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How to Identify Transferable Skills for a Career Change

By iHire | September 16, 2020

If you’re wondering how to change careers without having any direct experience in a new field, you’re in luck. While you may not possess the traditional professional background and education to enter a different industry, you likely have plenty of skills you can apply to your new career. These skills are called transferable skills and they can go a long way in helping you change careers and bolster your resume

 

What are Transferable Skills?

Transferable skills are skills you can take with you from job to job. Typically, transferable skills can be either hard (technical) or soft skills, but the common denominator is that they can be used in many types of roles and industries.

 

concept image of man pursuing different careers such as chef, painter, and musician

 

How to Identify Transferable Skills

Now that you know what transferable skills are, you might be wondering how to discover what transferable skills you possess. If you’re like most job seekers, identifying your skills and figuring out how to document them on your resume is probably an overwhelming step.

To simplify identifying your transferable skills, try breaking them down into categories. Many career experts agree that there are six categories of skills, which include:

Basic skills: These skills are essential for success in practically every role – from entry-level to senior leadership positions. To identify your basic transferable skills, think about the core functions of your current and previous jobs. Do you communicate with coworkers and customers? Do you handle transactions? Do you frequently speak in public? These may seem like mundane tasks, but they apply to many roles across industries.

People skills: As the name suggests, people skills refer to interpersonal communication, conflict resolution, collaboration, and more. To determine if you have transferable people skills, think about your day-to-day responsibilities. Do you work directly with customers? How do you navigate conflict? Has anyone ever said that you are a “people person?”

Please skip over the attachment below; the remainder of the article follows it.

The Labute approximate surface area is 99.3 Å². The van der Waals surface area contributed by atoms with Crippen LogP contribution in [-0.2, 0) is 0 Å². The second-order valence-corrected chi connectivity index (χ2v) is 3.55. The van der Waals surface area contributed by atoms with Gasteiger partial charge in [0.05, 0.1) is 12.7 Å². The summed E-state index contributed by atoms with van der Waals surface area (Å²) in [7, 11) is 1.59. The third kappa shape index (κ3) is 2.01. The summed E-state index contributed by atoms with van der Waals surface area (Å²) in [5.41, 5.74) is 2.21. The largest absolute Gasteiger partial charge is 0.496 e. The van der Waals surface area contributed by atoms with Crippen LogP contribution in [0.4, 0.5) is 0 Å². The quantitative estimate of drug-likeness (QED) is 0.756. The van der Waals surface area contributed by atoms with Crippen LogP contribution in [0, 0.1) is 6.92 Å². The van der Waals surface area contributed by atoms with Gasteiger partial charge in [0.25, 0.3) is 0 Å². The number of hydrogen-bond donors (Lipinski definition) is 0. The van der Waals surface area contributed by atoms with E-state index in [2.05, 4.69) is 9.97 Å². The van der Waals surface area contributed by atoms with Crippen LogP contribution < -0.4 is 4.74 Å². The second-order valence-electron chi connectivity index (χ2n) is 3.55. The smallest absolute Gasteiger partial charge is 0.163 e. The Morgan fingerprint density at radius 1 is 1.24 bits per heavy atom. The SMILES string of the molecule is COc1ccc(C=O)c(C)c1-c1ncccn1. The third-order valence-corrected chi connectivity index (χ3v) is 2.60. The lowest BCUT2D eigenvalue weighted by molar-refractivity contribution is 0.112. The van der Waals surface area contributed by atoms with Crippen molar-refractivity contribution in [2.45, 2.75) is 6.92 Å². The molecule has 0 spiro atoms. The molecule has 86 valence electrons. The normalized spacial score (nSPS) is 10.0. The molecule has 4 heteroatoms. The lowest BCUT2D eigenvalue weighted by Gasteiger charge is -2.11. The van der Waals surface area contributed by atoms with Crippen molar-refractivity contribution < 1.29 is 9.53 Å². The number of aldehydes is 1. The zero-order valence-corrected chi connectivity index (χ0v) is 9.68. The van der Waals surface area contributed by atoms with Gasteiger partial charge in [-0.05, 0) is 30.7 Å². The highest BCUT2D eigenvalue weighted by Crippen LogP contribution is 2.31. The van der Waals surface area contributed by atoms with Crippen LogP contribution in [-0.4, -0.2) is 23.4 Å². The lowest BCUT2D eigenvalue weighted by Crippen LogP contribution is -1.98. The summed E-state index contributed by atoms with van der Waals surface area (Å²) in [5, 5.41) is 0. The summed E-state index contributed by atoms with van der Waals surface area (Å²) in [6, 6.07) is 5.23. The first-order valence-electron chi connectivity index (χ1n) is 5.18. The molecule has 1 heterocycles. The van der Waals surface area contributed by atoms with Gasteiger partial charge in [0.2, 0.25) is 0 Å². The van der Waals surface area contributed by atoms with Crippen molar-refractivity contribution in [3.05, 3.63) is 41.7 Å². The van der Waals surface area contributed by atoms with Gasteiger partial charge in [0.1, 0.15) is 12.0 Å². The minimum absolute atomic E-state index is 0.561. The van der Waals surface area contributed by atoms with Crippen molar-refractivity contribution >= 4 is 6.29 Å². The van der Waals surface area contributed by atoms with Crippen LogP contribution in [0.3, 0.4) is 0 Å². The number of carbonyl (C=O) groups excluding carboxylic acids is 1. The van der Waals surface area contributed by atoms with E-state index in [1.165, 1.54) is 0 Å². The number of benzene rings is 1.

Clerical skills: Similar to basic skills, clerical skills are essential to functioning in almost any field. Examples of transferable clerical skills include sending emails, following up with customers and coworkers, scheduling meetings, and making schedules.

Management skills: Many people assume that management skills are only possessed by those in leadership positions. The truth is that most people have management skills. For example, helping train a new employee, setting a team schedule, and leading a project are all examples of transferable management skills in action.

 

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Technical skills: In addition to any niche or role-specific technical skills you may possess, you probably have some transferable technical skills. Are you a Microsoft Excel whiz? Do you know how to create documents with Adobe Acrobat? Are your proficient in sharing files through Google Drive? While these may seem like average skills, they apply to most jobs, so they’re great transferable skills to have and to market.

Research and planning skills: As you can probably guess, these transferable skills correlate to time management, problem-solving, and multitasking. To identify what research and planning transferable skills you hold, think about how you plan out your day, how you go about researching a new topic, and how you solve problems.

As you identify your transferable skills, review each of these six categories and think about competencies you have that fall into each category. Start by creating a master list that includes examples of each skill in practice. This will help you later when you add those skills to your resume.

 

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Career Changes and Transferable Skills

For those looking to switch up their career, one of the best pieces of career change advice is to identify and market your transferable skills. By using these tips, you’ll be well on your way to figuring out your transferable skills, adding them to your resume, and landing an exciting new job.

For more career change advice and job search tips for how to change careers, check out our Career Change Resources Toolkit.

 


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